This collection of essays aims to mark a place for American philosophy as it moves into the twenty-first century. Taking their cue from the work of Peirce, James, Santayana, Dewey, Mead, Buchler, and others, the contributors assess and employ philosophy as an activity taking place within experience and culture. Within the broad background of the American tradition, the essays reveal a variety of approaches to the transition in which American philosophy is currently engaged. Some of the pieces argue from an (...)
     
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  17. Douglas R. Anderson (1995). Peirce's Agape and the Generality of Concern. International Journal for Philosophy of Religion 37 (2):103 - 112.
  18. Douglas R. Anderson (1995). Peirce's God of Theory and Practice. Revista Portuguesa de Filosofia 51 (1):167 - 178.
    In his "A Neglected Argument for the Reality of Goc" (1908), Charles Peirce argued for two dimensions of belief in God's reality. On the one side, he maintained that this belief would be useful for guiding the conduct of life; on the other side, he maintained that the belief could function as the first stage in a scientific inquiry. My suggestion in this paper is that we examine the last of Peirce's 1903 lectures on pragmatism at Harvard to see how (...)
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  19. Carl Hausman & Douglas R. Anderson (1994). The Telos of Peirce's Realism: Some Comments on Margolis's "The Passing of Peirce's Realism". Transactions of the Charles S. Peirce Society 30 (4):825 - 838.
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  20. Douglas R. Anderson (1993). American Loss in Cavell's Emerson. Transactions of the Charles S. Peirce Society 29 (1):69 - 89.
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  21. Douglas R. Anderson (1993). Smith and Dewey on the Religious Dimension of Experience: Dealing with Dewey's Half-God. American Journal of Theology and Philosophy 14 (2):161 - 176.
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  22. Douglas R. Anderson (1992). Bryan W. Van Norden. Journal of Philosophy 89 (4).
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  23. Douglas R. Anderson (1992). George Berkeley. Idealistic Studies 22 (3):218-219.
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  24. Douglas R. Anderson (1992). Possibility of the Aesthetic Experience. Idealistic Studies 22 (3):219-220.
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  25. Douglas R. Anderson (1992). Realism and Idealism in Peirce's Cosmogony. International Philosophical Quarterly 32 (2):185-192.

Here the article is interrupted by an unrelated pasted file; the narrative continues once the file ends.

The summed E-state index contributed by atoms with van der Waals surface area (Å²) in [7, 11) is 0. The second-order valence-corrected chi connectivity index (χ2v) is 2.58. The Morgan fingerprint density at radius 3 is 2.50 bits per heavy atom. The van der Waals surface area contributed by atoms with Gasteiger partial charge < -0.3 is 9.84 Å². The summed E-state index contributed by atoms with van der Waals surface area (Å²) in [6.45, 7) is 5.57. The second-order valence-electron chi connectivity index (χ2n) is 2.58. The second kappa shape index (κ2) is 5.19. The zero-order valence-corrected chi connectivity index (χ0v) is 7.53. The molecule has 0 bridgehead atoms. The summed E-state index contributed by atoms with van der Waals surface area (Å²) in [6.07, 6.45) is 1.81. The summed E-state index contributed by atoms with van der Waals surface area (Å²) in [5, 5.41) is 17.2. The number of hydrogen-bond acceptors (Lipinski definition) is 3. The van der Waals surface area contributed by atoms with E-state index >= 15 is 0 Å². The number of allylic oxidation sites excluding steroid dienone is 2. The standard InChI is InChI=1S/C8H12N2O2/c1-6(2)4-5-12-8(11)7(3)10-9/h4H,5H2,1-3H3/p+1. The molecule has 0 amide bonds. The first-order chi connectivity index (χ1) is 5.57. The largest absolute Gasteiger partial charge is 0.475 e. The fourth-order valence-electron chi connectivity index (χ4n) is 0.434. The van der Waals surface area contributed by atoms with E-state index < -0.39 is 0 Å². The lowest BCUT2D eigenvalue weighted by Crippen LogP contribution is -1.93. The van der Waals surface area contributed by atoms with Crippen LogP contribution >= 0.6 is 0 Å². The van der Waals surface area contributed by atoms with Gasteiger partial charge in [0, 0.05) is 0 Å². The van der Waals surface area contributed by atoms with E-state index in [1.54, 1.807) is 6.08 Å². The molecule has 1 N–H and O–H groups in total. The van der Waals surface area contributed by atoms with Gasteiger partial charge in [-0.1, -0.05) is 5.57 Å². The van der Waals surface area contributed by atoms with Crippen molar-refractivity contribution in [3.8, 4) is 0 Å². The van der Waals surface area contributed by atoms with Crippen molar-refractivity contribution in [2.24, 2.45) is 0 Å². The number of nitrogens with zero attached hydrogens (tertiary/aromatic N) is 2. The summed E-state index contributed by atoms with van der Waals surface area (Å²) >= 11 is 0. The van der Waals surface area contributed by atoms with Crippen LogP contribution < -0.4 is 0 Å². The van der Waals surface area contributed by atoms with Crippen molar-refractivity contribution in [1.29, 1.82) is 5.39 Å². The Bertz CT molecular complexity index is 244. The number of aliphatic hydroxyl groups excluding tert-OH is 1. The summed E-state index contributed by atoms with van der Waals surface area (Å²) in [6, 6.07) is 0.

Peirce's cosmogony involves an apparent tension concerning the statusof initial ideas. They appear both dependent and independent. Peirce appears to resolve this tension, maintaining elements of both his realism and his idealism in his cosmogony, by asserting that God serves as a necessary condition for the reality of the initial ideas and by holding, through his agapasticism, that the ideas, as firsts, retain an element of spontaneity or freedom. From another angle, it is plausible to suggest that for Peirce God (...)
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  26. Douglas R. Anderson & Carl R. Hausman (1992). The Role of Aesthetic Emotion in R. G. Collingwood's Conception of Creative Activity. Journal of Aesthetics and Art Criticism 50 (4):299-305.
  27. Douglas R. Anderson (1990). Artistic Control in Collingwood's Theory of Art. Journal of Aesthetics and Art Criticism 48 (1):53-59.
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  28. Douglas R. Anderson (1990). Peirce. Newsletter of the Society for the Advancement of American Philosophy 18 (56):11-13.
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  29. Douglas R. Anderson (1990). Three Appeals in Peirce's Neglected Argument. Transactions of the Charles S. Peirce Society 26 (3):349 - 362.
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  30. Douglas R. Anderson (1989). An American Argument for Belief in the Reality of God. International Journal for Philosophy of Religion 26 (2):109 - 118.
    This article borrows from the american tradition of emerson, james, and peirce to argue that religious belief may properly originate in feeling, willing, or reasoning. i also maintain that such belief is not consummated until all three aspects of one's being--feeling, willing, and thinking--have been addressed. this approach both democratizes the possibility of religious belief and requires of full belief that it be applicable to all aspects of one's life.
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  31. Douglas R. Anderson (1989). Cosmic Religion. Newsletter of the Society for the Advancement of American Philosophy 17 (53):8-9.
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  32. Douglas R. Anderson (1988). Bowne's Redefinition of “Telos”. Idealistic Studies 18 (3):239-246.
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  33. Douglas R. Anderson (1988). Thought and Nature. Idealistic Studies 18 (1):89-91.
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  34. Douglas R. Anderson (1987). Creativity and the Philosophy of C.S. Peirce. Distributors for the U.S. And Canada, Kluwer Academic Publishers.
    Chapter INTRODUCTION Charles Sanders Peirce is quickly becoming the dominant figure in the history of American philosophy. The breadth and depth of his work ...
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  35. Douglas R. Anderson (1986). Peirce and Heidegger. Philosophy Today 30 (2):119-125.
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  36. Douglas R. Anderson (1986). The Evolution of Peirce's Concept of Abduction. Transactions of the Charles S. Peirce Society 22 (2):145 - 164.